Downward causation in fluid convection

Synthese 160 (2):229 - 248 (2005)
Abstract
Recent developments in nonlinear dynamics have found wide application in many areas of science from physics to neuroscience. Nonlinear phenomena such as feedback loops, inter-level relations, wholes constraining and modifying the behavior of their parts, and memory effects are interesting candidates for emergence and downward causation. Rayleigh–Bénard convection is an example of a nonlinear system that, I suggest, yields important insights for metaphysics and philosophy of science. In this paper I propose convection as a model for downward causation in classical mechanics, far more robust and less speculative than the examples typically provided in the philosophy of mind literature. Although the physics of Rayleigh–Bénard convection is quite complicated, this model provides a much more realistic and concrete example for examining various assumptions and arguments found in emergence and philosophy of mind debates. After reviewing some key concepts of nonlinear dynamics, complex systems and the basic physics of Rayleigh–Bénard convection, I begin that examination here by (1) assessing a recently proposed definition for emergence and downward causation, (2) discussing some typical objections to downward causation and (3) comparing this model with Sperry’s examples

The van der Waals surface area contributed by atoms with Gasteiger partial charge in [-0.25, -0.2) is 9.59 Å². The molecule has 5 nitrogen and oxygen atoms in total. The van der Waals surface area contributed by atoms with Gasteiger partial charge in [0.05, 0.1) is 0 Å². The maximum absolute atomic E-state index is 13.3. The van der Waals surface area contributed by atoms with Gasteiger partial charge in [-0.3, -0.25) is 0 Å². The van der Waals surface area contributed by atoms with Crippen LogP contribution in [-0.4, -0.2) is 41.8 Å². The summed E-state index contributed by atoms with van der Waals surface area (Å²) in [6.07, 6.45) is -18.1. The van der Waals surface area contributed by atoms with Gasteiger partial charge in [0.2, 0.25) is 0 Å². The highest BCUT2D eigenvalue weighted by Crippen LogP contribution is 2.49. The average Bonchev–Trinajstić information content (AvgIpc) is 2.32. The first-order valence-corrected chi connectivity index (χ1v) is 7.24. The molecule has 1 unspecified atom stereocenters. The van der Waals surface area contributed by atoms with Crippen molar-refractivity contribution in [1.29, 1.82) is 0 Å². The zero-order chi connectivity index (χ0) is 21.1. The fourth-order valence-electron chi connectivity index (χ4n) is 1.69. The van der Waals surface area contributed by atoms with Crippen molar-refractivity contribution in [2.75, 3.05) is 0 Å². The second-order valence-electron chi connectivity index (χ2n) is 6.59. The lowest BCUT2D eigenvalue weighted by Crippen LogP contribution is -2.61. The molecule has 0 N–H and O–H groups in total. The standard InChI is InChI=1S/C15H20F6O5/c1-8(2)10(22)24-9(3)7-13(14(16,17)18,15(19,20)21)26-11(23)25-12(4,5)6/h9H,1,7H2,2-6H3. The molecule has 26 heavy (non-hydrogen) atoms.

Keywords Downward causation  Complex systems  Nonlinear dynamics
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References found in this work BETA
Robert W. Batterman (1993). Defining Chaos. Philosophy of Science 60 (1):43-66.
Robert C. Bishop (2004). Nonequilibrium Statistical Mechanics Brussels–Austin Style. Studies in History and Philosophy of Science Part B 35 (1):1-30.

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